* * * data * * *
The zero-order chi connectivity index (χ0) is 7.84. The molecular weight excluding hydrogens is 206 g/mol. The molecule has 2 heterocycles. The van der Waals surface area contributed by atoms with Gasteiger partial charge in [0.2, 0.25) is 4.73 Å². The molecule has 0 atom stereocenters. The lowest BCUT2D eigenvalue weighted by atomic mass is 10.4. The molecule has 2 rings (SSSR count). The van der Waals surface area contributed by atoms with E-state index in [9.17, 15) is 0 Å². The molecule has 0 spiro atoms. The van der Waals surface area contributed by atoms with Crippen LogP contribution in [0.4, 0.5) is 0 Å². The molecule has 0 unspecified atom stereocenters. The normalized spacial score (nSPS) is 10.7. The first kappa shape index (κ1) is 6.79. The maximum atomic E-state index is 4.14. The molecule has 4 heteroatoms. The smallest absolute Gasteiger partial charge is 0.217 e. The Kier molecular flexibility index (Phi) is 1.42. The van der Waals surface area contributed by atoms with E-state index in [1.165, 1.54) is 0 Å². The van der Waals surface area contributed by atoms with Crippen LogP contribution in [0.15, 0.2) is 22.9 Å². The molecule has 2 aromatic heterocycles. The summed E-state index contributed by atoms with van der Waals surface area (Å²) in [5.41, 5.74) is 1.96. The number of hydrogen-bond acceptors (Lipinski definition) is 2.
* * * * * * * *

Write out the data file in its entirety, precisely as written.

The zero-order chi connectivity index (χ0) is 7.84. The molecular weight excluding hydrogens is 206 g/mol. The molecule has 2 heterocycles. The van der Waals surface area contributed by atoms with Gasteiger partial charge in [0.2, 0.25) is 4.73 Å². The molecule has 0 atom stereocenters. The lowest BCUT2D eigenvalue weighted by atomic mass is 10.4. The molecule has 2 rings (SSSR count). The van der Waals surface area contributed by atoms with E-state index in [9.17, 15) is 0 Å². The molecule has 0 spiro atoms. The van der Waals surface area contributed by atoms with Crippen LogP contribution in [0.4, 0.5) is 0 Å². The molecule has 0 unspecified atom stereocenters. The normalized spacial score (nSPS) is 10.7. The first kappa shape index (κ1) is 6.79. The maximum atomic E-state index is 4.14. The molecule has 4 heteroatoms. The smallest absolute Gasteiger partial charge is 0.217 e. The Kier molecular flexibility index (Phi) is 1.42. The van der Waals surface area contributed by atoms with E-state index in [1.165, 1.54) is 0 Å². The van der Waals surface area contributed by atoms with Crippen LogP contribution in [0.15, 0.2) is 22.9 Å². The molecule has 2 aromatic heterocycles. The summed E-state index contributed by atoms with van der Waals surface area (Å²) in [5.41, 5.74) is 1.96. The number of hydrogen-bond acceptors (Lipinski definition) is 2.